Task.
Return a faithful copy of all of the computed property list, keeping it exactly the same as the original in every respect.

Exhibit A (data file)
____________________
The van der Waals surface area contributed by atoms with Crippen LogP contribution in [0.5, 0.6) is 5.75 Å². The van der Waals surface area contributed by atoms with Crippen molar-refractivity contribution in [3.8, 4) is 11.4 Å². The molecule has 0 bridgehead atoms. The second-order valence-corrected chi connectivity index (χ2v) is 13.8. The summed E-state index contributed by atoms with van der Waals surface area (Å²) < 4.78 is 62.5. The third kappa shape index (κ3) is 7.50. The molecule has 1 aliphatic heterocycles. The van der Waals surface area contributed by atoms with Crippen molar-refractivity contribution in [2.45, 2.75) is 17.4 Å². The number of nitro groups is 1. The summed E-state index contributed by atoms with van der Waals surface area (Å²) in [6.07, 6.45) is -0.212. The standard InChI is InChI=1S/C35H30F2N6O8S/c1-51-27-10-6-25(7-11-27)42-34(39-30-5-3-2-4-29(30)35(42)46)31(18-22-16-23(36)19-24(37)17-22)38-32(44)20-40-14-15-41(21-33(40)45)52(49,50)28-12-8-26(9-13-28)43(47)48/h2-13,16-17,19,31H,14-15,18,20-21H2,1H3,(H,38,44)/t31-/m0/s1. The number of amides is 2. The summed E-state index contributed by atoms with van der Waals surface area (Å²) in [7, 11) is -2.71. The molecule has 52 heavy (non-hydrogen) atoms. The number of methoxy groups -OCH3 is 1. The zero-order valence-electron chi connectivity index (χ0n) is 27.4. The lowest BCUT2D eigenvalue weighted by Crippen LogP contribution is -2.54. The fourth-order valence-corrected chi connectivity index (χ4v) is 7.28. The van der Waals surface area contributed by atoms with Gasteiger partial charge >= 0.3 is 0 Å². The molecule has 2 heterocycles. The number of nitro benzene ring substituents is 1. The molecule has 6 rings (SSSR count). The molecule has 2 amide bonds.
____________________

The van der Waals surface area contributed by atoms with Crippen LogP contribution in [0.5, 0.6) is 5.75 Å². The van der Waals surface area contributed by atoms with Crippen molar-refractivity contribution in [3.8, 4) is 11.4 Å². The molecule has 0 bridgehead atoms. The second-order valence-corrected chi connectivity index (χ2v) is 13.8. The summed E-state index contributed by atoms with van der Waals surface area (Å²) < 4.78 is 62.5. The third kappa shape index (κ3) is 7.50. The molecule has 1 aliphatic heterocycles. The van der Waals surface area contributed by atoms with Crippen molar-refractivity contribution in [2.45, 2.75) is 17.4 Å². The number of nitro groups is 1. The summed E-state index contributed by atoms with van der Waals surface area (Å²) in [6.07, 6.45) is -0.212. The standard InChI is InChI=1S/C35H30F2N6O8S/c1-51-27-10-6-25(7-11-27)42-34(39-30-5-3-2-4-29(30)35(42)46)31(18-22-16-23(36)19-24(37)17-22)38-32(44)20-40-14-15-41(21-33(40)45)52(49,50)28-12-8-26(9-13-28)43(47)48/h2-13,16-17,19,31H,14-15,18,20-21H2,1H3,(H,38,44)/t31-/m0/s1. The number of amides is 2. The summed E-state index contributed by atoms with van der Waals surface area (Å²) in [7, 11) is -2.71. The molecule has 52 heavy (non-hydrogen) atoms. The number of methoxy groups -OCH3 is 1. The zero-order valence-electron chi connectivity index (χ0n) is 27.4. The lowest BCUT2D eigenvalue weighted by Crippen LogP contribution is -2.54. The fourth-order valence-corrected chi connectivity index (χ4v) is 7.28. The van der Waals surface area contributed by atoms with Gasteiger partial charge >= 0.3 is 0 Å². The molecule has 2 heterocycles. The number of nitro benzene ring substituents is 1. The molecule has 6 rings (SSSR count). The molecule has 2 amide bonds.